Nosh, Melbourne

Where: Nosh, 352 Little Collins Street Melbourne

What: Healthy food that doesn’t make me want to eat a bag of chips after

Who: Mimi Sashimi, Sashimi Slanderer and Resident Photographer

Bloat score: 0 – Living the dream

I am highly cynical about lunch salad bars like Supercharger, THR1VE and Mero Mero where you pay more than $10 to feel virtuous for an hour, after which you’re plagued by hunger pangs and regret that you didn’t instead go for a sub-$10 meal at Don Don that would have kept you full until 5pm. This is perhaps why I didn’t jump at the chance to visit Nosh, despite knowing it’d be intolerance friendly.

While I bond with Sashimi Slanderer over our shared Malaysian heritage and gluten intolerance, we deviate when it comes to our view on sashimi. She had suggested we visit Nosh ages ago and so the two of us paid it a visit one sunny Wednesday afternoon alongside a fellow raw fish ally Mimi Sashimi.

What I didn’t know was that Nosh specialised in the traditional Hawaiian dish poke – or what we here in Melbourne know as poke – and so what endeared me towards it almost instantly was that most of its dishes come served atop a bed of rice. They have brown rice and jasmine rice for the traditionalists, coconut turmeric rice for the slightly adventurous ones, cauliflower corn rice, quinoa and salad only for the exceedingly healthy ones.

Nosh has a readymade ‘signature poke bowl’ menu, a DIY bowl option and nori tacos where corn tortillas are replaced by seaweed, a novel idea but for the fact that each taco costs $7.50, a hefty price considering seaweed isn’t nearly half as filling as a taco shell. What becomes disappointingly clear when you examine Nosh’s philosophy is the lack of attribution to the tradition of poke bowls that it has built its menu around and an emphasis instead on ‘amazing, local seasonal food that will satisfy your inner foodie’, even though these bowls aren’t a new health fad nor something that Nosh has created itself. Poked off little Lonsdale Street does a better job of contextualising its borrowed food influences and paying homage to the traditional dish that it seeks to emulate.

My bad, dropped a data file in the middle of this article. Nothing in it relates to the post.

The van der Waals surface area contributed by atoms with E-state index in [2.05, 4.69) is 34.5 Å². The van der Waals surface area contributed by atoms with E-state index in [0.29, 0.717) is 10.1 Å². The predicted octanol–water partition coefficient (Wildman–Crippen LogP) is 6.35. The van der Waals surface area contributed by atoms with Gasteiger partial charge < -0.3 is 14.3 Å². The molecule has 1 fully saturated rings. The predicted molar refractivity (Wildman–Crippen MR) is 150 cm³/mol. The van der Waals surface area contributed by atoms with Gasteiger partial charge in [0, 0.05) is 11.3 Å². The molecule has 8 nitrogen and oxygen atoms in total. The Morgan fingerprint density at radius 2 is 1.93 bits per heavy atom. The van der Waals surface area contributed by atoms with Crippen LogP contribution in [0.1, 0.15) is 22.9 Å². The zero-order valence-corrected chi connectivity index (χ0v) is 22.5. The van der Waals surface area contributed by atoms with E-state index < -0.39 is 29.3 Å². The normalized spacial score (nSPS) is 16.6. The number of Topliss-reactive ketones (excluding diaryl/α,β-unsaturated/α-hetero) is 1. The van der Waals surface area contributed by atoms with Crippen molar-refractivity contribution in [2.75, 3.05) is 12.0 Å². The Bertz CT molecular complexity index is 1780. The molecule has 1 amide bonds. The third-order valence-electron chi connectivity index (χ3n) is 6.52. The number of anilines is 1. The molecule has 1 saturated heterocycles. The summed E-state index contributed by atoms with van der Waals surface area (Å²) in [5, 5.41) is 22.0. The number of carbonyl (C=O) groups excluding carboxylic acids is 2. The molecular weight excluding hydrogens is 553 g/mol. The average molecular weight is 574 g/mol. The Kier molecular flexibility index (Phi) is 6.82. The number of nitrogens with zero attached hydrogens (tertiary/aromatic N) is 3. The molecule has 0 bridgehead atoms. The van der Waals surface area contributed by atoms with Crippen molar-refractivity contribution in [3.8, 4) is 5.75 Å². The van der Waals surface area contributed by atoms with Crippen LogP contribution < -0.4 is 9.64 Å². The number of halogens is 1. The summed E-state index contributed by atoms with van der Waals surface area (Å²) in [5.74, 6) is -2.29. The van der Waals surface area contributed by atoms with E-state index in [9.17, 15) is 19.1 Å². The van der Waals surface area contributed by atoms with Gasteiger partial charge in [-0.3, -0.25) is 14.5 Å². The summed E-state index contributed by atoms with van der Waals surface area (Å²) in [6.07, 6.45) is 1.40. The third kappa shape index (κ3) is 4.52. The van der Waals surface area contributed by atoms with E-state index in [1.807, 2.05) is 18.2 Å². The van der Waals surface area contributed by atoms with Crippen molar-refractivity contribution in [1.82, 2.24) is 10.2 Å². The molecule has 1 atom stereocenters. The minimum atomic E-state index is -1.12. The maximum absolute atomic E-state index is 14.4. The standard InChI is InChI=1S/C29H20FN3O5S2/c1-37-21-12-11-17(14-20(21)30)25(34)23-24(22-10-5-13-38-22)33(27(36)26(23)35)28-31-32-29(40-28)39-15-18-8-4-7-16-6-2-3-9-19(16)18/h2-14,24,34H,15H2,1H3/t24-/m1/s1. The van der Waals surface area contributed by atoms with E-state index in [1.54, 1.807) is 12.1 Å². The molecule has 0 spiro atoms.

Notwithstanding the issue of cultural appropriation in food, something I could talk about endlessly, I ordered the Poke Party off the ‘signature poke bowl menu’, which featured salmon sashimi cubes doused in roasted sesame sauce on a bed of coconut turmeric rice alongside edamame, roasted sweet potato, charred capsicum strips, spinach and toasted sesame seeds. I asked for it without onion and garlic, which was a godsend because it typically comes doused in fried shallots.

Mimi Sashimi bucked her sashimi-loving ways and crafted a DIY bowl with sous vide diced fennel chicken, as did Sashimi Slanderer. Mimi Sashimi had her chicken atop a bed of brown rice accompanied by charred corn, pickled jalapeno and seaweed salad, while Sashimi Slanderer had her chicken with cauliflower corn rice, edamame, charred capsicum strips and charred broccoli. We all went for the small bowls, although my decision was motivated by the fact that I couldn’t bear to part with $16.90 for a large bowl.